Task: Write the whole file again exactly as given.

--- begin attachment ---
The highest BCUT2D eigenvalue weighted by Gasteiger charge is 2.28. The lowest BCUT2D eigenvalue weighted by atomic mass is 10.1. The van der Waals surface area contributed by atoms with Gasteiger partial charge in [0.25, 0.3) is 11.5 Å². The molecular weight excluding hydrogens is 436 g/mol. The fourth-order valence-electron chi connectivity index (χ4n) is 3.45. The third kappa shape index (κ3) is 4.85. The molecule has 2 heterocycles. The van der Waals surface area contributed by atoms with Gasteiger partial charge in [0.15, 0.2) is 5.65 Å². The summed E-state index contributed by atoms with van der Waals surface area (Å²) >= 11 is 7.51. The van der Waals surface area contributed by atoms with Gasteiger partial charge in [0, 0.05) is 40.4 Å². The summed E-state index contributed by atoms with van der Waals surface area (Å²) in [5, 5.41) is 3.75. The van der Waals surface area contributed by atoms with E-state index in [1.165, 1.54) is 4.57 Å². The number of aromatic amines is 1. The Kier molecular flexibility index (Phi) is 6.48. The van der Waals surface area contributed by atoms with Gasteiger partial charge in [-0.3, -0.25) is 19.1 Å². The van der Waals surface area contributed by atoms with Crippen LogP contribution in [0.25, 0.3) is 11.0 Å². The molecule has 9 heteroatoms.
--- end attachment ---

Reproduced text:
The highest BCUT2D eigenvalue weighted by Gasteiger charge is 2.28. The lowest BCUT2D eigenvalue weighted by atomic mass is 10.1. The van der Waals surface area contributed by atoms with Gasteiger partial charge in [0.25, 0.3) is 11.5 Å². The molecular weight excluding hydrogens is 436 g/mol. The fourth-order valence-electron chi connectivity index (χ4n) is 3.45. The third kappa shape index (κ3) is 4.85. The molecule has 2 heterocycles. The van der Waals surface area contributed by atoms with Gasteiger partial charge in [0.15, 0.2) is 5.65 Å². The summed E-state index contributed by atoms with van der Waals surface area (Å²) >= 11 is 7.51. The van der Waals surface area contributed by atoms with Gasteiger partial charge in [0, 0.05) is 40.4 Å². The summed E-state index contributed by atoms with van der Waals surface area (Å²) in [5, 5.41) is 3.75. The van der Waals surface area contributed by atoms with E-state index in [1.165, 1.54) is 4.57 Å². The number of aromatic amines is 1. The Kier molecular flexibility index (Phi) is 6.48. The van der Waals surface area contributed by atoms with Gasteiger partial charge in [-0.3, -0.25) is 19.1 Å². The van der Waals surface area contributed by atoms with Crippen LogP contribution in [0.25, 0.3) is 11.0 Å². The molecule has 9 heteroatoms.